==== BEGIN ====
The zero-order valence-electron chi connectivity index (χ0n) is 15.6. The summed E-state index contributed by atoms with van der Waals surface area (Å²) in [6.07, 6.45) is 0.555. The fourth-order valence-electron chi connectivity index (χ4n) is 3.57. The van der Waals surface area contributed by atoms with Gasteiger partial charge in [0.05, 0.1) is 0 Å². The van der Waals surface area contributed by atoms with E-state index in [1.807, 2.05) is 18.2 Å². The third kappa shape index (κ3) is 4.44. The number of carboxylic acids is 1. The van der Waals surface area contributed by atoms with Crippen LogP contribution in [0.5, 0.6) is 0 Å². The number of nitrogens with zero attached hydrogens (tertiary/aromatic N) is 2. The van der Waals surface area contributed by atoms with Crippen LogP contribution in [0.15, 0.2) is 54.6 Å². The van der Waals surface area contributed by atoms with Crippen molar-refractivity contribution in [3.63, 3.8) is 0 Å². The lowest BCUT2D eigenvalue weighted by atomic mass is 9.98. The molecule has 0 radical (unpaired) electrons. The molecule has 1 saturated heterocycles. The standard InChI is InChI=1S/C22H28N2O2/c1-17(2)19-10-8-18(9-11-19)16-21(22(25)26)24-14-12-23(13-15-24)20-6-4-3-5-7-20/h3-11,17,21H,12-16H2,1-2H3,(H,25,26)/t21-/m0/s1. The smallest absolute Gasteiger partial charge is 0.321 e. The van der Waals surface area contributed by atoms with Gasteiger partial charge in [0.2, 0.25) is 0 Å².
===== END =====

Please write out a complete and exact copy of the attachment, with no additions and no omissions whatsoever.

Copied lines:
The zero-order valence-electron chi connectivity index (χ0n) is 15.6. The summed E-state index contributed by atoms with van der Waals surface area (Å²) in [6.07, 6.45) is 0.555. The fourth-order valence-electron chi connectivity index (χ4n) is 3.57. The van der Waals surface area contributed by atoms with Gasteiger partial charge in [0.05, 0.1) is 0 Å². The van der Waals surface area contributed by atoms with E-state index in [1.807, 2.05) is 18.2 Å². The third kappa shape index (κ3) is 4.44. The number of carboxylic acids is 1. The van der Waals surface area contributed by atoms with Crippen LogP contribution in [0.5, 0.6) is 0 Å². The number of nitrogens with zero attached hydrogens (tertiary/aromatic N) is 2. The van der Waals surface area contributed by atoms with Crippen LogP contribution in [0.15, 0.2) is 54.6 Å². The van der Waals surface area contributed by atoms with Crippen molar-refractivity contribution in [3.63, 3.8) is 0 Å². The lowest BCUT2D eigenvalue weighted by atomic mass is 9.98. The molecule has 0 radical (unpaired) electrons. The molecule has 1 saturated heterocycles. The standard InChI is InChI=1S/C22H28N2O2/c1-17(2)19-10-8-18(9-11-19)16-21(22(25)26)24-14-12-23(13-15-24)20-6-4-3-5-7-20/h3-11,17,21H,12-16H2,1-2H3,(H,25,26)/t21-/m0/s1. The smallest absolute Gasteiger partial charge is 0.321 e. The van der Waals surface area contributed by atoms with Gasteiger partial charge in [0.2, 0.25) is 0 Å².